(Mayo): What a sorry figure Ireland cut in Geneva in January 1998 when the Government was forced to admit it could not raise the age of criminal responsibility to 12 years because to do so would place “an intolerable burden on our social services”, as stated by the Minister of State at the Department of Foreign Affairs, Deputy O'Donnell. The document presented to the UN committee examining Ireland's record in implementing the UN Convention on Human Rights and on the Rights of the Child admitted that the practice of having a single Minister of State involved with children's issues in the Departments of Health and Children, Education and Science and Justice, Equality and Law Reform had been dropped. Plans announced by the Government over a year previously to appoint an ombudsman for children had been dropped.
In the five years from 1992-6 only seven cases of cruelty or neglect of children were reported to the Garda. Elsewhere the document stated that 2,276 reports of child abuse were confirmed in 1995. The drugs problem is "a manifestation of wider problems of economic and social deprivation that contribute to a sense of exclusion for some sectors of society". It is small wonder that the Children's Rights Alliance was outraged at the Government's decision to abandon its ombudsman for children proposal. It was the Rainbow Government that funded the research project, by a group representative of the Children's Rights Alliance and Departments, which recommended that such an ombudsman be appointed. The recommendation was accepted and a decision to create the post was announced by the then Minister of State, Deputy Currie. The Children's Rights Alliance was also critical of the Government's failure to make the public aware of the provisions of the UN Convention on the Rights of the Child. The reality is that our performance as a nation, in terms of the development of child services and child protection, has been pathetic.
It is incredible to reflect that 20 years ago the task force on child care services opposed an increase in the age of criminal responsibility on the basis that getting into trouble with the law was, for many children, their only chance of drawing attention to themselves and of getting help. It is small wonder that members of the United Nations committee expressed their amazement at the persistently high levels of child poverty in a country which is apparently so economically successful. That was in 1998, but as we enter the new millennium things have not changed. The Sunday Business Post last Sunday reported that Ireland comes a close second to Britain as the worst EU country in terms of child poverty, with 28% of Irish children living below the poverty line. In Britain, at least, the Prime Minister has pledged to end child poverty and has set firm deadlines, dates and targets. In Ireland we have no firm target although we have aspirations for reducing child poverty in general.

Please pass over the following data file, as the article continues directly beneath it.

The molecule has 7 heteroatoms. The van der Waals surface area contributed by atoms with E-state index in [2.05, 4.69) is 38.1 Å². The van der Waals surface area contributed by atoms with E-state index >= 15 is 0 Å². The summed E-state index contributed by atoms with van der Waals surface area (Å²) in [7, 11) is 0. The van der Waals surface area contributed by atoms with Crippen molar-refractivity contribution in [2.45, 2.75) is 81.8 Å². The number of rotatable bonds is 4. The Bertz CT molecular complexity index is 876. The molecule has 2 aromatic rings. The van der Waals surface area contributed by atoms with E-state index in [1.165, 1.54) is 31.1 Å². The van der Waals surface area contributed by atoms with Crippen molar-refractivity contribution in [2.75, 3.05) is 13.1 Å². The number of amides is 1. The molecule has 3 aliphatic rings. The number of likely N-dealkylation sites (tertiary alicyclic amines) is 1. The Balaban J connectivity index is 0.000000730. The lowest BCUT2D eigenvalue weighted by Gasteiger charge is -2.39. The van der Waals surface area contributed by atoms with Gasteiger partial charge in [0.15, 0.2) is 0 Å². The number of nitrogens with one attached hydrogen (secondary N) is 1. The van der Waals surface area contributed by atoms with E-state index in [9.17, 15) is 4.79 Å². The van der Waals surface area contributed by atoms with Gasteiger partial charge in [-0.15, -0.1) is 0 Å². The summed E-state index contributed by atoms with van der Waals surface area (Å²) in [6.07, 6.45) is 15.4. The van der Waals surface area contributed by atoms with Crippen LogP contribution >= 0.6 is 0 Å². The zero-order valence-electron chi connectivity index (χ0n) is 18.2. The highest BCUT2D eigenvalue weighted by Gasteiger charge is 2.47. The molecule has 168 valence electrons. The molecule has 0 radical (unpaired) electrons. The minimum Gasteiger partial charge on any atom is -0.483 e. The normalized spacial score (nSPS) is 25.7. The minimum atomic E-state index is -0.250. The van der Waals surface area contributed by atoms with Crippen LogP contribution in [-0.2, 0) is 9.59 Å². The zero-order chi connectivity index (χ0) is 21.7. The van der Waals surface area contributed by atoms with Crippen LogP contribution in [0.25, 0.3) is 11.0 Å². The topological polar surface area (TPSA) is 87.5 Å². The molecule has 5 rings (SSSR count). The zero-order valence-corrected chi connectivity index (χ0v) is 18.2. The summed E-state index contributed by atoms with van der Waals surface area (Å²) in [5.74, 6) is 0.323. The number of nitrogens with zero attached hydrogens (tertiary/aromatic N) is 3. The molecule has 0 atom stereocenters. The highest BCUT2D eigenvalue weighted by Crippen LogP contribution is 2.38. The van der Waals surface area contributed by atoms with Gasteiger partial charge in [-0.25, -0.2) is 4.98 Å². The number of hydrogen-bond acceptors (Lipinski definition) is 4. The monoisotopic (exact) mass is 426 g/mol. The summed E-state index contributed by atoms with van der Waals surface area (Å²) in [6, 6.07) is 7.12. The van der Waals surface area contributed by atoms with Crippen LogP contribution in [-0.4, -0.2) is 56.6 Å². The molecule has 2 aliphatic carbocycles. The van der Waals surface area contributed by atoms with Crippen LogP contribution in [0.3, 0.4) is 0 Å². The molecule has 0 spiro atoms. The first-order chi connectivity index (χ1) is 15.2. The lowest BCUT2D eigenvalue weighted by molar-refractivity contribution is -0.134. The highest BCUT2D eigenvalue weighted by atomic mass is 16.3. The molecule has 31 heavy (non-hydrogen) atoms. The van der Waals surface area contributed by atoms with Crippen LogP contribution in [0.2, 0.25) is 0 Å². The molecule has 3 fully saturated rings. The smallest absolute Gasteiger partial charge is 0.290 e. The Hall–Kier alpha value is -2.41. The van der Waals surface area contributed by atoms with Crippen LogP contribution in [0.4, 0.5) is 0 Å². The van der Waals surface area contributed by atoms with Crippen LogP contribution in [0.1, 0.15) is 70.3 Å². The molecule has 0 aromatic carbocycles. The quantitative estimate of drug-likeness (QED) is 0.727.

There needs to be a significant increase in child benefit, targeted at those most in need. The Combat Poverty Agency, for example, is calling for a guaranteed minimum income of £30 to £40 per week for all children, depending on age. Giving children a proper upbringing does not come cheap. There are more than a million children in this country, representing 30% of the population or eight percentage points above the EU average. It is unacceptable that as many as 270,000 Irish children are deemed to be living in poverty at a time when the economy is growing at a double digit percentage rate each year.
I vividly recall a comment made by the then Minister of State with responsibility for children, Deputy Currie, when he insisted that civil servants from the Departments of Justice, Health and Education should have regular meetings to synchronise and co-ordinate their activities in respect of children's welfare policies. He was absolutely amazed that there were civil servants in the room who did not know each other. This was a striking illustration of the failure of these Departments to co-ordinate and streamline their activities. Nevertheless, the farcical situation of no Government Minister having overall responsibility for children continues. Children's educational welfare is the responsibility of the Minister for Education and Science, as are the detention centres for children envisaged in this Bill.
One would imagine that the Minister for Health and Children would be responsible for sponsoring this Bill in view of the fact that he is the Minister for Health and Children and of the central role the health boards will play in triggering various aspects of the Bill, including family welfare conferences. The Bill specifically vests powers, such as the power to institute special care orders, in the Minister for Health and Children. Like so many other measures dealing with children, for example, those dealing with child sexual abuse, this Bill is being sponsored by the Minister for Justice, Equality and Law Reform.